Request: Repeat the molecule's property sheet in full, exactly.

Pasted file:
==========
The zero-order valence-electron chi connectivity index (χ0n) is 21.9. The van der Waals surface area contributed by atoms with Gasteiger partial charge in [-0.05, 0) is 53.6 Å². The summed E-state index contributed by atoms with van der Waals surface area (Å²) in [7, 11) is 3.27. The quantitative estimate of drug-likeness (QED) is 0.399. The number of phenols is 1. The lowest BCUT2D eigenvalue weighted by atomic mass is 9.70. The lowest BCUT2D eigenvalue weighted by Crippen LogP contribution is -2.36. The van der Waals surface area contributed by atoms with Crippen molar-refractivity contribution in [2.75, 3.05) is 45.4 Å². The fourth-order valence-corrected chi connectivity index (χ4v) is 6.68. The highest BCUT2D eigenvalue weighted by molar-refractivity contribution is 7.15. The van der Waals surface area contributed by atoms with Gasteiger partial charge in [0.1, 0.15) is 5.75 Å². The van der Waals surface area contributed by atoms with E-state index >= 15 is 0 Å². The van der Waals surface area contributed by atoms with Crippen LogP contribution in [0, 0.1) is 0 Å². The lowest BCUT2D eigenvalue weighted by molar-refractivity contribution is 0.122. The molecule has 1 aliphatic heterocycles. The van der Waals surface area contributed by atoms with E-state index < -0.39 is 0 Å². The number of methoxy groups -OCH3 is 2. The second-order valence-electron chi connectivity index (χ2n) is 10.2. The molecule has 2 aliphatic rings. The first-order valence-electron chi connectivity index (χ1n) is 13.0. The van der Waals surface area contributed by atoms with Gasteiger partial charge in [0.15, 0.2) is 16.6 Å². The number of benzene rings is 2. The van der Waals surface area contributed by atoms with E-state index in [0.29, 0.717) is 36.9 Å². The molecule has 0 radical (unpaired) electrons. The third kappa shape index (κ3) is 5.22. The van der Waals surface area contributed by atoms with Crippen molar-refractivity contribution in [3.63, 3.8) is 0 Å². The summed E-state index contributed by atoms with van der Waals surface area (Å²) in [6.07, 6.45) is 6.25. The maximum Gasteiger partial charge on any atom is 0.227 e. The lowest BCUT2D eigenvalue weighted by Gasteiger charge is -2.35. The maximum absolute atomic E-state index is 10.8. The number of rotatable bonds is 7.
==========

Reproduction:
The zero-order valence-electron chi connectivity index (χ0n) is 21.9. The van der Waals surface area contributed by atoms with Gasteiger partial charge in [-0.05, 0) is 53.6 Å². The summed E-state index contributed by atoms with van der Waals surface area (Å²) in [7, 11) is 3.27. The quantitative estimate of drug-likeness (QED) is 0.399. The number of phenols is 1. The lowest BCUT2D eigenvalue weighted by atomic mass is 9.70. The lowest BCUT2D eigenvalue weighted by Crippen LogP contribution is -2.36. The van der Waals surface area contributed by atoms with Crippen molar-refractivity contribution in [2.75, 3.05) is 45.4 Å². The fourth-order valence-corrected chi connectivity index (χ4v) is 6.68. The highest BCUT2D eigenvalue weighted by molar-refractivity contribution is 7.15. The van der Waals surface area contributed by atoms with Gasteiger partial charge in [0.1, 0.15) is 5.75 Å². The van der Waals surface area contributed by atoms with E-state index >= 15 is 0 Å². The van der Waals surface area contributed by atoms with Crippen LogP contribution in [0, 0.1) is 0 Å². The lowest BCUT2D eigenvalue weighted by molar-refractivity contribution is 0.122. The molecule has 1 aliphatic heterocycles. The van der Waals surface area contributed by atoms with E-state index < -0.39 is 0 Å². The number of methoxy groups -OCH3 is 2. The second-order valence-electron chi connectivity index (χ2n) is 10.2. The molecule has 2 aliphatic rings. The first-order valence-electron chi connectivity index (χ1n) is 13.0. The van der Waals surface area contributed by atoms with Gasteiger partial charge in [0.15, 0.2) is 16.6 Å². The number of benzene rings is 2. The van der Waals surface area contributed by atoms with E-state index in [0.29, 0.717) is 36.9 Å². The molecule has 0 radical (unpaired) electrons. The third kappa shape index (κ3) is 5.22. The van der Waals surface area contributed by atoms with Crippen molar-refractivity contribution in [3.63, 3.8) is 0 Å². The summed E-state index contributed by atoms with van der Waals surface area (Å²) in [6.07, 6.45) is 6.25. The maximum Gasteiger partial charge on any atom is 0.227 e. The lowest BCUT2D eigenvalue weighted by Gasteiger charge is -2.35. The maximum absolute atomic E-state index is 10.8. The number of rotatable bonds is 7.